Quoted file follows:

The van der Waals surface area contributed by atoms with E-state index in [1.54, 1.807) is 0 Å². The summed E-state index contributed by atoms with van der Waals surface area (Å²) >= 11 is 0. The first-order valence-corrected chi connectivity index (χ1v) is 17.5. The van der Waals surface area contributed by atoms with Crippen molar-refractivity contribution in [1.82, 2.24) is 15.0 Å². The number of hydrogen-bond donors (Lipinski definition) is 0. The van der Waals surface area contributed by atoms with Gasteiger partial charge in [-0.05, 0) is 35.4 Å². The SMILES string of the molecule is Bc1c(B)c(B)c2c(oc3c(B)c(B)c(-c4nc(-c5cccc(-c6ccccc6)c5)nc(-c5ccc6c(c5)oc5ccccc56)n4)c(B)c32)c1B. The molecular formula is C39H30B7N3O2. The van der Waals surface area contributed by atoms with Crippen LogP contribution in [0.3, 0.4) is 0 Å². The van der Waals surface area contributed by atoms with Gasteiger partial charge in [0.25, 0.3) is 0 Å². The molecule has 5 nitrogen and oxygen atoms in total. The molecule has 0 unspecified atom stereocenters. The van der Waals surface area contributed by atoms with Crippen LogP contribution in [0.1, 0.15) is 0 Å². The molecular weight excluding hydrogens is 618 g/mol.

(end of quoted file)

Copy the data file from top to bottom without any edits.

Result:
The van der Waals surface area contributed by atoms with E-state index in [1.54, 1.807) is 0 Å². The summed E-state index contributed by atoms with van der Waals surface area (Å²) >= 11 is 0. The first-order valence-corrected chi connectivity index (χ1v) is 17.5. The van der Waals surface area contributed by atoms with Crippen molar-refractivity contribution in [1.82, 2.24) is 15.0 Å². The number of hydrogen-bond donors (Lipinski definition) is 0. The van der Waals surface area contributed by atoms with Gasteiger partial charge in [-0.05, 0) is 35.4 Å². The SMILES string of the molecule is Bc1c(B)c(B)c2c(oc3c(B)c(B)c(-c4nc(-c5cccc(-c6ccccc6)c5)nc(-c5ccc6c(c5)oc5ccccc56)n4)c(B)c32)c1B. The molecular formula is C39H30B7N3O2. The van der Waals surface area contributed by atoms with Crippen LogP contribution in [0.3, 0.4) is 0 Å². The van der Waals surface area contributed by atoms with Gasteiger partial charge in [0.25, 0.3) is 0 Å². The molecule has 5 nitrogen and oxygen atoms in total. The molecule has 0 unspecified atom stereocenters. The van der Waals surface area contributed by atoms with Crippen LogP contribution in [0.1, 0.15) is 0 Å². The molecular weight excluding hydrogens is 618 g/mol.